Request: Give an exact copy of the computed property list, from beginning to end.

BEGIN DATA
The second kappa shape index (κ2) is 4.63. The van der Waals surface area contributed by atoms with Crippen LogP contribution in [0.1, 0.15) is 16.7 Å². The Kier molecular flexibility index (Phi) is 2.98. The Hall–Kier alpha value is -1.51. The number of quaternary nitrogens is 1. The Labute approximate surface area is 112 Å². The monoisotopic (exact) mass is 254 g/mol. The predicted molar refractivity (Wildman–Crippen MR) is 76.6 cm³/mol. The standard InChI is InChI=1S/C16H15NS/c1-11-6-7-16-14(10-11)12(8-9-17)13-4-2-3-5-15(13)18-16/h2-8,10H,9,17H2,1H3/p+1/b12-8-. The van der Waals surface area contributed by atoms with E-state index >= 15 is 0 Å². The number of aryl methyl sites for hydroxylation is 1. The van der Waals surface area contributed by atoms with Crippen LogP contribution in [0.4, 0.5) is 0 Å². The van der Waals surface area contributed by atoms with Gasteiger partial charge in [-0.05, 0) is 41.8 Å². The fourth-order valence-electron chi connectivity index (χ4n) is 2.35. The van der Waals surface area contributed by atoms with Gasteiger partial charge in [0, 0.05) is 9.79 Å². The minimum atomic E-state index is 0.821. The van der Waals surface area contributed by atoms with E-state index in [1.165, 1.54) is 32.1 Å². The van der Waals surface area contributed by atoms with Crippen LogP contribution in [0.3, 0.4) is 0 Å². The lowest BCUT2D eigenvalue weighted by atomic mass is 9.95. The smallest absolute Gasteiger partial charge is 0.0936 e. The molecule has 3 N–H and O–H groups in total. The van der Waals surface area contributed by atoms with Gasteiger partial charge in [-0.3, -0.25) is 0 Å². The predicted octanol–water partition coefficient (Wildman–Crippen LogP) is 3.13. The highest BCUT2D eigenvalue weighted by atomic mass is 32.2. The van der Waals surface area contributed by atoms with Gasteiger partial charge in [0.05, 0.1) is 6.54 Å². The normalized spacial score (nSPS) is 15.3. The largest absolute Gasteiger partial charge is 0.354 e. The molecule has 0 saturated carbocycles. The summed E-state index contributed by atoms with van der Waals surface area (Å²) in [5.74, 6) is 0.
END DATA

The second kappa shape index (κ2) is 4.63. The van der Waals surface area contributed by atoms with Crippen LogP contribution in [0.1, 0.15) is 16.7 Å². The Kier molecular flexibility index (Phi) is 2.98. The Hall–Kier alpha value is -1.51. The number of quaternary nitrogens is 1. The Labute approximate surface area is 112 Å². The monoisotopic (exact) mass is 254 g/mol. The predicted molar refractivity (Wildman–Crippen MR) is 76.6 cm³/mol. The standard InChI is InChI=1S/C16H15NS/c1-11-6-7-16-14(10-11)12(8-9-17)13-4-2-3-5-15(13)18-16/h2-8,10H,9,17H2,1H3/p+1/b12-8-. The van der Waals surface area contributed by atoms with E-state index >= 15 is 0 Å². The number of aryl methyl sites for hydroxylation is 1. The van der Waals surface area contributed by atoms with Crippen LogP contribution in [0.4, 0.5) is 0 Å². The van der Waals surface area contributed by atoms with Gasteiger partial charge in [-0.05, 0) is 41.8 Å². The fourth-order valence-electron chi connectivity index (χ4n) is 2.35. The van der Waals surface area contributed by atoms with Gasteiger partial charge in [0, 0.05) is 9.79 Å². The minimum atomic E-state index is 0.821. The van der Waals surface area contributed by atoms with E-state index in [1.165, 1.54) is 32.1 Å². The van der Waals surface area contributed by atoms with Crippen LogP contribution in [0.3, 0.4) is 0 Å². The lowest BCUT2D eigenvalue weighted by atomic mass is 9.95. The smallest absolute Gasteiger partial charge is 0.0936 e. The molecule has 3 N–H and O–H groups in total. The van der Waals surface area contributed by atoms with Gasteiger partial charge in [-0.3, -0.25) is 0 Å². The predicted octanol–water partition coefficient (Wildman–Crippen LogP) is 3.13. The highest BCUT2D eigenvalue weighted by atomic mass is 32.2. The van der Waals surface area contributed by atoms with Gasteiger partial charge in [0.05, 0.1) is 6.54 Å². The normalized spacial score (nSPS) is 15.3. The largest absolute Gasteiger partial charge is 0.354 e. The molecule has 0 saturated carbocycles. The summed E-state index contributed by atoms with van der Waals surface area (Å²) in [5.74, 6) is 0.